Steve MacDonald provides day-by-day coverage of the unfolding Worcester tragedy, as firefighters came to the aid of comrades and their families.The Dec. 3, 1999, retirement party for Needham, MA, Firefighter Tom Welch had been going well. The room at Florian Hall in Boston, home to Boston...
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The fire was still burning and no recovery operation could begin until it was knocked down. The Worcester firefighters were working without sleep and on pure adrenaline. The whole department was there. No one was going anywhere as long as the six were still missing. We received word that Governor Paul Cellucci would be coming to the scene. He wanted to quietly meet with the families and the Worcester firefighters.
Coan put into operation a little-used plan that over the next two weeks provided fire companies from throughout Massachusetts to cover Worcester. Task forces of up to 15 units made the trip.
Boston Mayor Tom Menino called Mullane to offer all the resources of the city. At one point, Firefighter Butch King of Canton Fire showed up at the scene to report that he had already draped the 12 Worcester firehouses with black bunting. The PFFM CISD Team had little sleep and the need to start thinking about rotating shifts was put in motion. Budd made the decision that the recovery operation would not stop.
We set up operations at the Crowne Plaza Hotel in Worcester and blocked off 45 rooms to start. (Author’s note: When the term “we” is used, it refers to members of the IAFF, the PFFM, and the Worcester and Boston local unions.) Over the next several days, the hotel staff provided meeting space and unlimited coffee and sandwiches with their compliments. This Operations Center was put in place to start planning for the funerals and/or a memorial service.
Sunday, Dec. 5, started with a meeting of the Worcester and Boston union officials together with Duffy and Burke of the IAFF national office. The Boston team consisted of Ralph Dowling, Mike Walsh and myself. The Worcester union already had in place a Funeral Committee headed by Mark Whalen. Both groups started a dialogue with Duffy and Burke about a memorial/funeral service.
The options were discussed with the consensus leaning toward one funeral service in the Worcester Centrum on Thursday, Dec. 9, if the families agreed. The Worcester Centrum was the obvious choice. It can hold 14,000 people and had the date available. At the time, we had no idea that the recovery of the six missing firefighters would extend far into next week. Next, we traveled to Worcester City Hall to meet with the mayor, city manager and other city officials. We briefed them on plans for one large funeral service with the possibility of making it a memorial service instead. During this meeting, word came from the fire scene that the first firefighter had been recovered. He was later identified as Timothy Jackson of Ladder 2.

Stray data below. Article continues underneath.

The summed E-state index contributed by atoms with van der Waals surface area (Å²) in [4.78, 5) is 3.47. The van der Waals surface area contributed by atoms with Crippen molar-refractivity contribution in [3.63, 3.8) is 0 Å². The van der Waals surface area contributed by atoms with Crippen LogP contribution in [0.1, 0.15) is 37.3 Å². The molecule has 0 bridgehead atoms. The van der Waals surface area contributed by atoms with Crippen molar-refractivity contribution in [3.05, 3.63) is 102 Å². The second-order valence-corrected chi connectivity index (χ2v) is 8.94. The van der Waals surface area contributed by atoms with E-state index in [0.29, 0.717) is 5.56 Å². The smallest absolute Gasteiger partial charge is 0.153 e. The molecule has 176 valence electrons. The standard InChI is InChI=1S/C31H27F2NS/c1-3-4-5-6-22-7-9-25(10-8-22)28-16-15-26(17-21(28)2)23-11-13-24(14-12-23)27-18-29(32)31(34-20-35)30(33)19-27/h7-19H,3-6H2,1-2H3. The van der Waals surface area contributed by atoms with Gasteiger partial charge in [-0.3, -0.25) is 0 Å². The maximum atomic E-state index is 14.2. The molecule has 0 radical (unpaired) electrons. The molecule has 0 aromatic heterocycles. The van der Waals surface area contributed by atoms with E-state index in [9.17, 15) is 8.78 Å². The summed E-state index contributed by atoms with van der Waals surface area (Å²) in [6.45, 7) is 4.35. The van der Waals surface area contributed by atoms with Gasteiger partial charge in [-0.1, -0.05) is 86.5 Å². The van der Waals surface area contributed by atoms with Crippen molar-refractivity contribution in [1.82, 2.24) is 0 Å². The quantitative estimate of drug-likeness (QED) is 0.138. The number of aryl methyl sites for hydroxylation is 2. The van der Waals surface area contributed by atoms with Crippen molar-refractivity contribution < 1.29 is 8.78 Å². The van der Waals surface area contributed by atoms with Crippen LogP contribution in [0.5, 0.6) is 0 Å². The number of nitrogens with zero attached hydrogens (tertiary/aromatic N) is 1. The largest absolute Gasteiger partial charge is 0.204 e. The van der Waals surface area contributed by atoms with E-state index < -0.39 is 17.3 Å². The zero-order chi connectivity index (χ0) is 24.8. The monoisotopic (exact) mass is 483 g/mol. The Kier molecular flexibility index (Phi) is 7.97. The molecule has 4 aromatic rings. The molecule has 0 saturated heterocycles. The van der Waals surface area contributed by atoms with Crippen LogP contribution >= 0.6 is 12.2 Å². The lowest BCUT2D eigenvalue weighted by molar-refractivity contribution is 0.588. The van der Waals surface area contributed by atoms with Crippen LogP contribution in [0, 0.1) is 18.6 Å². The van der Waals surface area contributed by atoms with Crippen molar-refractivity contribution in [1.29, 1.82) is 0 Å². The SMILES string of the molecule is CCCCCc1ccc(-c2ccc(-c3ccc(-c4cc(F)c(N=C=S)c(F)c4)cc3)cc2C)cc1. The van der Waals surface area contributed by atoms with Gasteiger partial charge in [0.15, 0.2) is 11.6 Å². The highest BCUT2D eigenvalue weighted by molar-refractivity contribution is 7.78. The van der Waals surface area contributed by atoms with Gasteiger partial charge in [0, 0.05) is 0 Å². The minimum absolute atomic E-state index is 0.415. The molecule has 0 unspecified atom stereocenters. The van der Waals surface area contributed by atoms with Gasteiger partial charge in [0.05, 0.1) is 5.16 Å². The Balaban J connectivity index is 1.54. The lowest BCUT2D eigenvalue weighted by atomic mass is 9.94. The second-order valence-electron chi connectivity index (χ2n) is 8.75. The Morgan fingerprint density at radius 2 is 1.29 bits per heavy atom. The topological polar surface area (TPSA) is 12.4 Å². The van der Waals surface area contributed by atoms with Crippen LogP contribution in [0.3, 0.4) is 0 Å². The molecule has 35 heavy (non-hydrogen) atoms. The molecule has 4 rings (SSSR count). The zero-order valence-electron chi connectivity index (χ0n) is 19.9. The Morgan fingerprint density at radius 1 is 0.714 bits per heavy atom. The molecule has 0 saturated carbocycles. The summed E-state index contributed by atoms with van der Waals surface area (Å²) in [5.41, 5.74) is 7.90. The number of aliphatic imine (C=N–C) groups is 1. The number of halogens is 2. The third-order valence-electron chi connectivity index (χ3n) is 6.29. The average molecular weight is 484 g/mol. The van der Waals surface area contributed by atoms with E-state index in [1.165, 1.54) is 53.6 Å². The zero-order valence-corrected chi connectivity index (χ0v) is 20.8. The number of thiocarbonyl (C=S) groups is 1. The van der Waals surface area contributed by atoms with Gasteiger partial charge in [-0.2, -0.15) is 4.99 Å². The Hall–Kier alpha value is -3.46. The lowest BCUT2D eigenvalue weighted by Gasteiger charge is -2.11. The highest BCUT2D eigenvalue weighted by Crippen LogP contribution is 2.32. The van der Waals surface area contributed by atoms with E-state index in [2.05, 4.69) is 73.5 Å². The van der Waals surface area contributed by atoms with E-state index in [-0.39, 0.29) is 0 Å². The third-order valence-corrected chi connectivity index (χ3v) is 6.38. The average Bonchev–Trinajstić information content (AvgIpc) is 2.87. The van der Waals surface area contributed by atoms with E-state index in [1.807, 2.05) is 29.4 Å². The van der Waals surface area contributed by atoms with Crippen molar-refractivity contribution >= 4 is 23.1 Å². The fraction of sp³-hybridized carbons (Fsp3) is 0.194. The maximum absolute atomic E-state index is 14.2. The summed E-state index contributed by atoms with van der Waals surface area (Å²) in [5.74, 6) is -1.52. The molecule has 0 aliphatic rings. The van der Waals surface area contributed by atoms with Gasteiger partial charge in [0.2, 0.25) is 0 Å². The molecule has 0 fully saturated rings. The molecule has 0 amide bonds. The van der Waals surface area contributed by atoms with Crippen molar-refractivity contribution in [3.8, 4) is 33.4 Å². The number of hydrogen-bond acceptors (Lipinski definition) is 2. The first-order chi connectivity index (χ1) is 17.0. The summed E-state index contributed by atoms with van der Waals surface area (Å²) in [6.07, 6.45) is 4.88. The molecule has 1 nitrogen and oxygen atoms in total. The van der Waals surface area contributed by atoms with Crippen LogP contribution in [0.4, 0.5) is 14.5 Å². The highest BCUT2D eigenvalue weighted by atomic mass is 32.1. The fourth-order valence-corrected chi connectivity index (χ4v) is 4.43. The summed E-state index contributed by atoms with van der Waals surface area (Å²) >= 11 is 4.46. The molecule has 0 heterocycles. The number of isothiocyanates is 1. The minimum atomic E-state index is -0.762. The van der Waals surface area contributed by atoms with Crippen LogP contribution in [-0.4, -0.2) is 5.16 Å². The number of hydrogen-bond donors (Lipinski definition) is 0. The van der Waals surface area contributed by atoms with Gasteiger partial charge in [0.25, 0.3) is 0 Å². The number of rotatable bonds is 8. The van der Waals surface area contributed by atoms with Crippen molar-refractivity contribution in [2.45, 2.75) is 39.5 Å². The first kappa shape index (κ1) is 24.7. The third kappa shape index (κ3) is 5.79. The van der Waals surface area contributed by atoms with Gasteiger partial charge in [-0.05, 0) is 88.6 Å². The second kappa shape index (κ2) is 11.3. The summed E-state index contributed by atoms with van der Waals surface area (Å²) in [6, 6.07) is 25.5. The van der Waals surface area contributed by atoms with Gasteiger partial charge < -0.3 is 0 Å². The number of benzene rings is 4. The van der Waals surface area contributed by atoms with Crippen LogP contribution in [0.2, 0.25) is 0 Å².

We had a need to meet with the families to discuss what we would like to do. It was agreed if just one family did not want the one large funeral, we would then switch to a memorial service with six separate funerals before or after the service. Within 24 hours of the fire, McCarthy and Mullane decided to have the Worcester union assign a liaison to each family. This person would be a Worcester firefighter who knew the family and, more importantly, was trusted by the family. It was paramount to keep the families involved with all aspects of not just the planned memorial service, but also the recovery efforts.
All six families agreed to the Memorial Service. On Sunday evening, we met at the hotel to start planning the Memorial Service. The Worcester firefighters wanted a procession that would take those marching past the two firehouses where the six men worked.
Duffy laid out the Memorial Service. Using the IAFF’s experience in these matters, he said four elements are needed for a successful service: clergy, music, elected officials and firefighters.
As the PIO for Boston Fire, I have a good relationship with the Boston media. I teamed with Burke and together we coordinated the press with respect to the Memorial Service. In addition, we helped out at the fire scene with the Worcester Fire PIOs. The six Boston TV stations together with the two Boston daily newspapers and the Worcester Telegram were covering the incident around the clock.